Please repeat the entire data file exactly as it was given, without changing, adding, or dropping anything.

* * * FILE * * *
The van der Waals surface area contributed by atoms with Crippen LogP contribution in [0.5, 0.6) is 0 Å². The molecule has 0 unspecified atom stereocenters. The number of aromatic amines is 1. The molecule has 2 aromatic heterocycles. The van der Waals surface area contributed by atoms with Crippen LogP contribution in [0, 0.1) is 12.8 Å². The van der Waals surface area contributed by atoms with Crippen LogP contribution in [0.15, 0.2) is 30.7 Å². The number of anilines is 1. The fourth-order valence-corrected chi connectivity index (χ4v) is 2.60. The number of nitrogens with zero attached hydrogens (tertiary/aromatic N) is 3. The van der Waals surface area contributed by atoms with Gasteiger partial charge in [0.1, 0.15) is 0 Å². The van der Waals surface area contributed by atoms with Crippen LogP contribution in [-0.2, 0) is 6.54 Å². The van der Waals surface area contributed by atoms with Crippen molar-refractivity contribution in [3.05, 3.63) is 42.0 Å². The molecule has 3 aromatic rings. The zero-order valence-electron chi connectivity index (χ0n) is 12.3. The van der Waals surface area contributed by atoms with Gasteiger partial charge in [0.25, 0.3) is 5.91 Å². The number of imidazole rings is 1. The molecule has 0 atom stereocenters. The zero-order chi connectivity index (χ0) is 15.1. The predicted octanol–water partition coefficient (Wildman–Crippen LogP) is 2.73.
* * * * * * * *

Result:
The van der Waals surface area contributed by atoms with Crippen LogP contribution in [0.5, 0.6) is 0 Å². The molecule has 0 unspecified atom stereocenters. The number of aromatic amines is 1. The molecule has 2 aromatic heterocycles. The van der Waals surface area contributed by atoms with Crippen LogP contribution in [0, 0.1) is 12.8 Å². The van der Waals surface area contributed by atoms with Crippen LogP contribution in [0.15, 0.2) is 30.7 Å². The number of anilines is 1. The fourth-order valence-corrected chi connectivity index (χ4v) is 2.60. The number of nitrogens with zero attached hydrogens (tertiary/aromatic N) is 3. The van der Waals surface area contributed by atoms with Gasteiger partial charge in [0.1, 0.15) is 0 Å². The van der Waals surface area contributed by atoms with Crippen LogP contribution in [-0.2, 0) is 6.54 Å². The van der Waals surface area contributed by atoms with Crippen molar-refractivity contribution in [3.05, 3.63) is 42.0 Å². The molecule has 3 aromatic rings. The zero-order valence-electron chi connectivity index (χ0n) is 12.3. The van der Waals surface area contributed by atoms with Gasteiger partial charge in [0.25, 0.3) is 5.91 Å². The number of imidazole rings is 1. The molecule has 0 atom stereocenters. The zero-order chi connectivity index (χ0) is 15.1. The predicted octanol–water partition coefficient (Wildman–Crippen LogP) is 2.73.